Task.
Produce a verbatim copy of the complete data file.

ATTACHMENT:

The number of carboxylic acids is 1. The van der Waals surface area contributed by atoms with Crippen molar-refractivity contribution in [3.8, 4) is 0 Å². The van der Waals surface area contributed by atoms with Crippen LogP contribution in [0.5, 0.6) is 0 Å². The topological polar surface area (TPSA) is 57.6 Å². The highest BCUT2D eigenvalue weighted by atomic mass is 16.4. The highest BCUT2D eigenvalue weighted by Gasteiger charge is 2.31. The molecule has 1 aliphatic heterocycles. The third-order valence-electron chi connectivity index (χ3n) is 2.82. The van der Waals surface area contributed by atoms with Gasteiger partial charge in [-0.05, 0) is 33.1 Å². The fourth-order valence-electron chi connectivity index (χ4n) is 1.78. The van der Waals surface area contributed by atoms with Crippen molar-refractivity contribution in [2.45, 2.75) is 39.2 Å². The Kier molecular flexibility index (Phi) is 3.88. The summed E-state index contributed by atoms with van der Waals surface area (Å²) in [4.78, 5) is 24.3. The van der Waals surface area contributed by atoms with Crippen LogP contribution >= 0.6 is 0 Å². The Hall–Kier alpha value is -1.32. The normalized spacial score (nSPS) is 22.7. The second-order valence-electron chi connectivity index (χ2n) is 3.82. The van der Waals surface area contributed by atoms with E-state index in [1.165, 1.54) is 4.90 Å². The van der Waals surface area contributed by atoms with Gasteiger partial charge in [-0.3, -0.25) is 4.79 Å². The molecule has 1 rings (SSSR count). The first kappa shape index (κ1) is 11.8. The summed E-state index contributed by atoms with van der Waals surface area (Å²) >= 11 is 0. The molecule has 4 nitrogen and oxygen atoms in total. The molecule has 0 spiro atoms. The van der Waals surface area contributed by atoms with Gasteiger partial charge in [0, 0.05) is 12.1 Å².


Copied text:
The number of carboxylic acids is 1. The van der Waals surface area contributed by atoms with Crippen molar-refractivity contribution in [3.8, 4) is 0 Å². The van der Waals surface area contributed by atoms with Crippen LogP contribution in [0.5, 0.6) is 0 Å². The topological polar surface area (TPSA) is 57.6 Å². The highest BCUT2D eigenvalue weighted by atomic mass is 16.4. The highest BCUT2D eigenvalue weighted by Gasteiger charge is 2.31. The molecule has 1 aliphatic heterocycles. The third-order valence-electron chi connectivity index (χ3n) is 2.82. The van der Waals surface area contributed by atoms with Gasteiger partial charge in [-0.05, 0) is 33.1 Å². The fourth-order valence-electron chi connectivity index (χ4n) is 1.78. The van der Waals surface area contributed by atoms with Crippen molar-refractivity contribution in [2.45, 2.75) is 39.2 Å². The Kier molecular flexibility index (Phi) is 3.88. The summed E-state index contributed by atoms with van der Waals surface area (Å²) in [4.78, 5) is 24.3. The van der Waals surface area contributed by atoms with Crippen LogP contribution >= 0.6 is 0 Å². The Hall–Kier alpha value is -1.32. The normalized spacial score (nSPS) is 22.7. The second-order valence-electron chi connectivity index (χ2n) is 3.82. The van der Waals surface area contributed by atoms with E-state index in [1.165, 1.54) is 4.90 Å². The van der Waals surface area contributed by atoms with Gasteiger partial charge in [-0.3, -0.25) is 4.79 Å². The molecule has 1 rings (SSSR count). The first kappa shape index (κ1) is 11.8. The summed E-state index contributed by atoms with van der Waals surface area (Å²) >= 11 is 0. The molecule has 4 nitrogen and oxygen atoms in total. The molecule has 0 spiro atoms. The van der Waals surface area contributed by atoms with Gasteiger partial charge in [0, 0.05) is 12.1 Å².